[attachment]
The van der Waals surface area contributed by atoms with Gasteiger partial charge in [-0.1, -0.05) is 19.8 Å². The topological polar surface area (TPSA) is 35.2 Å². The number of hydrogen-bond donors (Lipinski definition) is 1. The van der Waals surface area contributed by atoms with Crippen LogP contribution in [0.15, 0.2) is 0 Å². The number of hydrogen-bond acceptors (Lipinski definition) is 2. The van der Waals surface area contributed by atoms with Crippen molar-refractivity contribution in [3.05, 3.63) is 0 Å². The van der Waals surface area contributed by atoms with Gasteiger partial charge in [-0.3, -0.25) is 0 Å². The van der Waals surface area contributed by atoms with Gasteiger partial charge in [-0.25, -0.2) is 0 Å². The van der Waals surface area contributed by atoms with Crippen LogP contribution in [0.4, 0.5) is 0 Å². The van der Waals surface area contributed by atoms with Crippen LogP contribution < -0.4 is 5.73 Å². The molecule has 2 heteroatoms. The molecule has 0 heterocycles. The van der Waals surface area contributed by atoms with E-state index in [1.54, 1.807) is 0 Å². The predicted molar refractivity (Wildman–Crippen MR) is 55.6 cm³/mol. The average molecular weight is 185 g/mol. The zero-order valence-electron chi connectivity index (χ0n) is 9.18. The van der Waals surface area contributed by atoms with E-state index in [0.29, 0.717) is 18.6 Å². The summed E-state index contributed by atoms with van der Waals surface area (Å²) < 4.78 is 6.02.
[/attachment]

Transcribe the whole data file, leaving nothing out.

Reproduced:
The van der Waals surface area contributed by atoms with Gasteiger partial charge in [-0.1, -0.05) is 19.8 Å². The topological polar surface area (TPSA) is 35.2 Å². The number of hydrogen-bond donors (Lipinski definition) is 1. The van der Waals surface area contributed by atoms with Crippen LogP contribution in [0.15, 0.2) is 0 Å². The number of hydrogen-bond acceptors (Lipinski definition) is 2. The van der Waals surface area contributed by atoms with Crippen molar-refractivity contribution in [3.05, 3.63) is 0 Å². The van der Waals surface area contributed by atoms with Gasteiger partial charge in [-0.3, -0.25) is 0 Å². The van der Waals surface area contributed by atoms with Gasteiger partial charge in [-0.25, -0.2) is 0 Å². The van der Waals surface area contributed by atoms with Crippen LogP contribution in [0.4, 0.5) is 0 Å². The van der Waals surface area contributed by atoms with Crippen LogP contribution < -0.4 is 5.73 Å². The molecule has 2 heteroatoms. The molecule has 0 heterocycles. The van der Waals surface area contributed by atoms with E-state index in [1.54, 1.807) is 0 Å². The predicted molar refractivity (Wildman–Crippen MR) is 55.6 cm³/mol. The average molecular weight is 185 g/mol. The zero-order valence-electron chi connectivity index (χ0n) is 9.18. The van der Waals surface area contributed by atoms with E-state index in [0.29, 0.717) is 18.6 Å². The summed E-state index contributed by atoms with van der Waals surface area (Å²) < 4.78 is 6.02.